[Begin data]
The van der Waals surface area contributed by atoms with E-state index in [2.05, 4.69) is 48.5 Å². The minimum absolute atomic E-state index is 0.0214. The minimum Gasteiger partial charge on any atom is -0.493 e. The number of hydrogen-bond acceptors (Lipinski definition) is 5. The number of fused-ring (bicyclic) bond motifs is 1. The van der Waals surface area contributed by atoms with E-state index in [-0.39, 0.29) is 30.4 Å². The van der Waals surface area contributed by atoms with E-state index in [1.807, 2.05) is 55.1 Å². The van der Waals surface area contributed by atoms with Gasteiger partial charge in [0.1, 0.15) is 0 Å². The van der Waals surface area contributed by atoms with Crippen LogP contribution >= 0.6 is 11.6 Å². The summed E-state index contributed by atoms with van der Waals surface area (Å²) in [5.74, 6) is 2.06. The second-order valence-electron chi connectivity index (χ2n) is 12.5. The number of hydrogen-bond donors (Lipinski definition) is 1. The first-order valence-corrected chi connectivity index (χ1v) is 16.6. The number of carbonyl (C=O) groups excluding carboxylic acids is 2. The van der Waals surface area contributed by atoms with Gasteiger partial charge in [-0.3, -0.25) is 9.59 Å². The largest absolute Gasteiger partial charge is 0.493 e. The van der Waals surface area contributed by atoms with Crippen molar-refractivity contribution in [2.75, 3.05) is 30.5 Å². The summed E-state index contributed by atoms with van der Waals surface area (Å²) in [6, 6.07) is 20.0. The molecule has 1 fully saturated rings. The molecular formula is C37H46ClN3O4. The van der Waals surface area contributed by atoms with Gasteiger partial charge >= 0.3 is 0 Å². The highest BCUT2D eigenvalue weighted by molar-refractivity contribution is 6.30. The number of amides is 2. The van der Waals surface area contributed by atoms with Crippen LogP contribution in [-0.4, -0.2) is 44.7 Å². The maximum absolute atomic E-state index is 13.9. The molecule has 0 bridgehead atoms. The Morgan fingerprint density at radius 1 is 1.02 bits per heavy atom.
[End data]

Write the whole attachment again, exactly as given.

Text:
The van der Waals surface area contributed by atoms with E-state index in [2.05, 4.69) is 48.5 Å². The minimum absolute atomic E-state index is 0.0214. The minimum Gasteiger partial charge on any atom is -0.493 e. The number of hydrogen-bond acceptors (Lipinski definition) is 5. The number of fused-ring (bicyclic) bond motifs is 1. The van der Waals surface area contributed by atoms with E-state index in [-0.39, 0.29) is 30.4 Å². The van der Waals surface area contributed by atoms with E-state index in [1.807, 2.05) is 55.1 Å². The van der Waals surface area contributed by atoms with Gasteiger partial charge in [0.1, 0.15) is 0 Å². The van der Waals surface area contributed by atoms with Crippen LogP contribution >= 0.6 is 11.6 Å². The summed E-state index contributed by atoms with van der Waals surface area (Å²) in [5.74, 6) is 2.06. The second-order valence-electron chi connectivity index (χ2n) is 12.5. The number of hydrogen-bond donors (Lipinski definition) is 1. The first-order valence-corrected chi connectivity index (χ1v) is 16.6. The number of carbonyl (C=O) groups excluding carboxylic acids is 2. The van der Waals surface area contributed by atoms with Gasteiger partial charge in [-0.3, -0.25) is 9.59 Å². The largest absolute Gasteiger partial charge is 0.493 e. The van der Waals surface area contributed by atoms with Crippen molar-refractivity contribution in [2.75, 3.05) is 30.5 Å². The summed E-state index contributed by atoms with van der Waals surface area (Å²) in [6, 6.07) is 20.0. The molecule has 1 fully saturated rings. The molecular formula is C37H46ClN3O4. The van der Waals surface area contributed by atoms with Gasteiger partial charge >= 0.3 is 0 Å². The highest BCUT2D eigenvalue weighted by molar-refractivity contribution is 6.30. The number of amides is 2. The van der Waals surface area contributed by atoms with Crippen LogP contribution in [-0.4, -0.2) is 44.7 Å². The maximum absolute atomic E-state index is 13.9. The molecule has 0 bridgehead atoms. The Morgan fingerprint density at radius 1 is 1.02 bits per heavy atom.